Google Developers Page Speed Tools

  1. WebPagetest: Free tool for the more technically minded user that allows you to define the geographical location and to test different in different browsers. This gives you a detailed breakdown of the load speed of individual elements on the page.

 

  1. OctaGate Site Timer: Provides a Free evaluation of the impact on load speed of images, frames, iframes, script files and it also follows redirects. It also helps you identify the key offenders for you to optimise.

 

  1. YSlow: This gives you a Free analysis of load speed and indicates why page speed is slow based upon Yahoo!’s rules. It also enables you to select the browser you wish to test the page in.

 

How to speed up your site:

1. Minimise page size:

image of 2 weights
Source: FreeImages.com

1.1 Use GZIP compression – Check if your web host is using GZIP compression and deflation as this can reduce file size by up to 70% without adversely affecting the quality of images of videos.  Enter your site URL into the GZIP test tool to find out if your site is already GZIPPED.

1.2 Use JPEG rather than PNG images – PNG images don’t compress photographs anywhere near as much as JPEG files can and so make sure you use JPEG’s when you can. Smaller file sizes can help improve load speed markedly.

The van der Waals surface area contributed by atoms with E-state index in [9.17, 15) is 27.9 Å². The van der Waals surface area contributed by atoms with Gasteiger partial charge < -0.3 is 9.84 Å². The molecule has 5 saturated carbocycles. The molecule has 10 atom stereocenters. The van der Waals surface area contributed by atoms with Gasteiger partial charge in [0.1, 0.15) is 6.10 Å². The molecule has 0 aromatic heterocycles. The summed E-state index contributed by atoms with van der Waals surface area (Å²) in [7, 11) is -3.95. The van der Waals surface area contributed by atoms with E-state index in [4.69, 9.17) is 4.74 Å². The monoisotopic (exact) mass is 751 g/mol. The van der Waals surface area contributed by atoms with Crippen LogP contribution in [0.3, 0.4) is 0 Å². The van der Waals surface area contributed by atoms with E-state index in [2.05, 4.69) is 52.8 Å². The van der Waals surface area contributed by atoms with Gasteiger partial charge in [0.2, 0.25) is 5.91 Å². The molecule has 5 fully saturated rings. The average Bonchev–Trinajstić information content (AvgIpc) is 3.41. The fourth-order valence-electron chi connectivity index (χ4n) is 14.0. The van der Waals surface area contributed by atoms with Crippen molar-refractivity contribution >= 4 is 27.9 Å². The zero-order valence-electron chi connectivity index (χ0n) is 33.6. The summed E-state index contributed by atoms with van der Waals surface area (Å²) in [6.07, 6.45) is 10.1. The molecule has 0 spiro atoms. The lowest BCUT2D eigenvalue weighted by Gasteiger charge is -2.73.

1.3 Adjust JPEG image quality – By setting the image quality of JPEG’s to 50-75% you can often significantly decrease the size of your images without any obvious reduction in image sharpness.

1.4 Avoid single page websites – Trying to get all your content on a single page is problematic at the best of times, but it also tends to result in very slow loading times because the page is often long and there are no other page to move content to.

Image of popcorngarage.com

1.5 Remove extraneous metadata from image files – Designers often leave a lot of metadata in image files, including comments, thumbnails and other information that they may find useful, but just adds to the file size. Get your designer to create a backup a copy for themselves and then put the website image version through image optimization software to minimise the file size and remove ancillary chunks.

2. Reduce the number of browser requests:

 

2.1 Enable browser caching – Provided your page dependencies don’t change too often you should look to enable browser caching so that the browser doesn’t have to dynamically generate the page every single time it loads. Contact your server admin or if you use WordPress you can use plugins like WP Super Cache to significantly improve page load times.

2.2 Use CSS sprites to combine small images into one file. Most websites have lots of small images (e.g. logos, icons, buttons etc.) which normally have to be fetched individually from the server. CSS sprites significantly improve performance by combining all the small images on a page into a single file called a “sprite”. This reduces the overhead of having to fetch multiple image files.

2.3 Merge related CSS and JavaScript files – Combining individual CSS and JavaScript files can reduce the number of files and thus help your browser load much faster.